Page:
Some specialty pharmacy programs are even using electronic medical records to send survey tools to patients.
Alison M. Palumbo, PharmD, MPH, BCOP, Clinical Oncology Pharmacist, Oregon Health and Science University, Portland, Oregon, discusses innovating tools and means of assessing patient-reported outcome measures at Hematology/Oncology Pharmacy Association (HOPA) Annual Conference from March 29 to April 1, 2023.
PT Staff: What is the significance of quality of life (QoL) as a patient-reported outcome measure (PROM) for patients on oral anti-cancer therapy?
Alison M. Palumbo, PharmD, MPH, BCOP: So quality of life (QoL) is a clinical outcome. patients care about living longer and living better. QoL helps address the living better portion. So if we can better collect information on QoL, then we can hopefully improve patient outcomes.
PT Staff: How frequently are pharmacists included in the analysis of data from patient reported outcome (PRO) tools?
Alison M. Palumbo, PharmD, MPH, BCOP: So that's difficult to say, I think it really depends on the program. There was a study that was recently published that tried to assess how many pharmacists are really involved in electronic patient reported outcomes and think maybe a third of centers are doing it. It really depends on the center. But hopefully, we can start increasing those numbers.
PT Staff: How has your team implemented these (PRO) tools in the clinical setting?
Alison M. Palumbo, PharmD, MPH, BCOP: At our institution, you know, the project that I did was completely new. And who was on the back end was me and my study team. At this time, we haven’t actually implemented anything in our centers that is routinely used in patient care, just in the study setting.
PT Staff: How can pharmacists evaluate data from PRO tools to help patients address and maintain treatment-related toxicities?
Alison M. Palumbo, PharmD, MPH, BCOP: So it really depends on what tool is being used in our study; we use the EORTC QLQ-C 30 tool, and that really evaluates global QoL, functional quality of life, and symptoms. I think where pharmacists can get involved is in symptom management. If you see that there is a decline in QoL regarding a certain symptom, you can certainly intervene, likely through the use of a collaborative care practice agreement.
PT Staff: Could you expand on functional QoL?
Alison M. Palumbo, PharmD, MPH, BCOP: [With] functional quality of life, at least with the EORTC QLQ-C 30 tool, I believe there are 5 domains; there's social function, emotional function, physical function, and perhaps a few others, but it’s really trying to evaluate how are you doing in social relationships? What about physically? Is it difficult for you to move around, etc. That's kind of what the functional aspect is.
PT Staff: You explained that you use the EORTC QLQ-C30 tool- how specifically could a pharmacist use this tool?
Alison M. Palumbo, PharmD, MPH, BCOP: Yeah, so the EORTC QLQ-C 30 30 tool has traditionally been like paper/pen when it's used. And it's just like 30 different questions that address these different domains. What we do in our study that was unique; we actually did it through text message. So this is the first time that it was sent, to my knowledge, via text message. And we ended up using this Research Electronic Data Capture (RED)Cap tool, where we could, in a secure fashion, send patients a text message that would redirect them to take the survey online and then complete all 30 questions—we had to redo the tool so that they could easily take it on their phone. All of this was approved through the ORTC as well with their permission. So I don't know if this specific tool will be used. It's quite a few questions, though patients really didn't seem to mind the number of questions. What I have actually heard, just yesterday, is that through some of our specialty programs (specialty pharmacy programs and oral chemotherapy) there are systems that are used in the electronic medical record that actually send patients survey tools, through the electronic medical records. So that stuff will be in the electronic medical record. I don't know what tool specifically they use, that's something I would have to look into now that I know about it. But that is something that might actually be used going forward.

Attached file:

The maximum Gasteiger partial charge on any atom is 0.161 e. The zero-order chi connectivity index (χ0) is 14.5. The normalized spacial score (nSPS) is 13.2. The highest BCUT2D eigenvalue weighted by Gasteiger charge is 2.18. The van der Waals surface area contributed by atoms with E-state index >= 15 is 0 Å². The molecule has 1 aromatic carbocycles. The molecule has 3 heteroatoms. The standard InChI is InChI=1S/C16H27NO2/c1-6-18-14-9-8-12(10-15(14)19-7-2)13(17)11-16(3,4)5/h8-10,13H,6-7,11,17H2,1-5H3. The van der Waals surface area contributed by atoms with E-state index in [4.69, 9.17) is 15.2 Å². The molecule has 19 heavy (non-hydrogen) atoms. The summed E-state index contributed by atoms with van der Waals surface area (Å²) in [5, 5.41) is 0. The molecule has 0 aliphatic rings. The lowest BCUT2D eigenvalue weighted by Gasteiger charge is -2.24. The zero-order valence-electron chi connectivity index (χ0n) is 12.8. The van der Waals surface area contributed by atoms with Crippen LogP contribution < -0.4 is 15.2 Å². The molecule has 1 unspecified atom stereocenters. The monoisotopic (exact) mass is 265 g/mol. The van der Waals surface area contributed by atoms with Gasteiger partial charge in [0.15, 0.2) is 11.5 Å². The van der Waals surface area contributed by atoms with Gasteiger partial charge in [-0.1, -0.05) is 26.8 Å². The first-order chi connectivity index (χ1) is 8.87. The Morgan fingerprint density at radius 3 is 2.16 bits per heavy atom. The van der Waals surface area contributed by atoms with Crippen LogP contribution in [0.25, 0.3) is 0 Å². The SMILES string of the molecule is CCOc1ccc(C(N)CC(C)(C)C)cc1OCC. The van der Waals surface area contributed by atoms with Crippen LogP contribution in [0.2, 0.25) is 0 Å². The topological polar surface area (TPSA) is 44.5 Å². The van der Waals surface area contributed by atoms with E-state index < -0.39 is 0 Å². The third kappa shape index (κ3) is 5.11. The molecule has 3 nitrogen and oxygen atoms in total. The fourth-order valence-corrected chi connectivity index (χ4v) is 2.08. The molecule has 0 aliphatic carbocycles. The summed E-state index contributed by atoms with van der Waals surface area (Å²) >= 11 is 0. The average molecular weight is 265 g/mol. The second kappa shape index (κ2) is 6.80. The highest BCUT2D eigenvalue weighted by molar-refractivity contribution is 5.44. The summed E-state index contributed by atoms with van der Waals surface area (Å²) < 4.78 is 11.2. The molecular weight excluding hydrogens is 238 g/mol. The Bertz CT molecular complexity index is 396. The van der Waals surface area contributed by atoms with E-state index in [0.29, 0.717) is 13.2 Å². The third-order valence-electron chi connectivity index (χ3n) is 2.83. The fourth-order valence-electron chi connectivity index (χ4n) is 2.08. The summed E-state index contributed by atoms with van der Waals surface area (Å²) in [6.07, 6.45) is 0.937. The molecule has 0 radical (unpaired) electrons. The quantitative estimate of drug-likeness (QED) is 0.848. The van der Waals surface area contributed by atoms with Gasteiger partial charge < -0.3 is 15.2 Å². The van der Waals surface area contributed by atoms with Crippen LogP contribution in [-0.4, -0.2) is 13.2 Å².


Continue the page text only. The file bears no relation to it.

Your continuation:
PT Staff: Often used for clinical trials, what could be the impact of expanding the role of PRO tools to pharmacy care teams in the outpatient setting?
Alison M. Palumbo, PharmD, MPH, BCOP: The use of these tools in the outpatient setting can really be quite broad, depending on how people want to use it. Like I mentioned with specialty pharmacy programs, they're trying to evaluate QoL. They could potentially use these tools to evaluate QoL. And then they could use it for all different kinds of things, so potentially looking at patient’s symptoms. There was a study conducted by like Shannon Hough, PharmD, BCOP (Director, ClinReview & Clinical Content at McKesson/US Oncology) and colleagues at the University of Michigan [who] looked at the use of PRO tools and patients who are at risk of nausea and vomiting, of chemotherapy-induced nausea and vomiting. And it showed that pharmacists can actually help reduce healthcare utilization. I think there's a whole there's a big opportunity here for pharmacists to get involved with PROs and use that to help improve patient’s health.